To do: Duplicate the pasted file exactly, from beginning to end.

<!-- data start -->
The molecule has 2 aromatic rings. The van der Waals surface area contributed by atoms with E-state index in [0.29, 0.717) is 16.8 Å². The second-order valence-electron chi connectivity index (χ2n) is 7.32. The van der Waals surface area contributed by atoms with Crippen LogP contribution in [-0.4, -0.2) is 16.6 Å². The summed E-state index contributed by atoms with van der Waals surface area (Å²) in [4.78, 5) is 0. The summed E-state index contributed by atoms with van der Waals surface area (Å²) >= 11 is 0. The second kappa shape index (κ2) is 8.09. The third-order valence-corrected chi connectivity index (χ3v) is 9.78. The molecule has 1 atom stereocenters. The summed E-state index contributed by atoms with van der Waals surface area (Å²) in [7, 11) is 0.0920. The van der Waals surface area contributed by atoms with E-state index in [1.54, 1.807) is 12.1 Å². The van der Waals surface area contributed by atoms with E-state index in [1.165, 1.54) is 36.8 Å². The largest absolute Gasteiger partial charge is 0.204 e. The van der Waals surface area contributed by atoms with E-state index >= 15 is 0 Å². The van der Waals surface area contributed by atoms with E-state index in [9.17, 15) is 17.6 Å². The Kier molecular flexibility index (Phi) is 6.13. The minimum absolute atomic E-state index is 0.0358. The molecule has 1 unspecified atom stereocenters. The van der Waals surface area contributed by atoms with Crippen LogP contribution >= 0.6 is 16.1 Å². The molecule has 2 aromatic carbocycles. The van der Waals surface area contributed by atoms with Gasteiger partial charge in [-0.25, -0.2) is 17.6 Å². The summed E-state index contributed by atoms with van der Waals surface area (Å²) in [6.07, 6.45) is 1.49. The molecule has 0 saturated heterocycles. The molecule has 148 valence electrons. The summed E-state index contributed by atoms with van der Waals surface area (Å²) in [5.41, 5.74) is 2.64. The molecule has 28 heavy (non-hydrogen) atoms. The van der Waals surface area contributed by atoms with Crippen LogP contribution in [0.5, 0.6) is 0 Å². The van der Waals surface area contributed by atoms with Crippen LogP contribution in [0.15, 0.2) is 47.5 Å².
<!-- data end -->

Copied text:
The molecule has 2 aromatic rings. The van der Waals surface area contributed by atoms with E-state index in [0.29, 0.717) is 16.8 Å². The second-order valence-electron chi connectivity index (χ2n) is 7.32. The van der Waals surface area contributed by atoms with Crippen LogP contribution in [-0.4, -0.2) is 16.6 Å². The summed E-state index contributed by atoms with van der Waals surface area (Å²) in [4.78, 5) is 0. The summed E-state index contributed by atoms with van der Waals surface area (Å²) >= 11 is 0. The second kappa shape index (κ2) is 8.09. The third-order valence-corrected chi connectivity index (χ3v) is 9.78. The molecule has 1 atom stereocenters. The summed E-state index contributed by atoms with van der Waals surface area (Å²) in [7, 11) is 0.0920. The van der Waals surface area contributed by atoms with E-state index in [1.54, 1.807) is 12.1 Å². The van der Waals surface area contributed by atoms with E-state index in [1.165, 1.54) is 36.8 Å². The largest absolute Gasteiger partial charge is 0.204 e. The van der Waals surface area contributed by atoms with E-state index >= 15 is 0 Å². The van der Waals surface area contributed by atoms with E-state index in [9.17, 15) is 17.6 Å². The Kier molecular flexibility index (Phi) is 6.13. The minimum absolute atomic E-state index is 0.0358. The molecule has 1 unspecified atom stereocenters. The van der Waals surface area contributed by atoms with Crippen LogP contribution >= 0.6 is 16.1 Å². The molecule has 2 aromatic carbocycles. The van der Waals surface area contributed by atoms with Gasteiger partial charge in [-0.25, -0.2) is 17.6 Å². The summed E-state index contributed by atoms with van der Waals surface area (Å²) in [6.07, 6.45) is 1.49. The molecule has 0 saturated heterocycles. The molecule has 148 valence electrons. The summed E-state index contributed by atoms with van der Waals surface area (Å²) in [5.41, 5.74) is 2.64. The molecule has 28 heavy (non-hydrogen) atoms. The van der Waals surface area contributed by atoms with Crippen LogP contribution in [0.5, 0.6) is 0 Å². The van der Waals surface area contributed by atoms with Crippen LogP contribution in [0.15, 0.2) is 47.5 Å².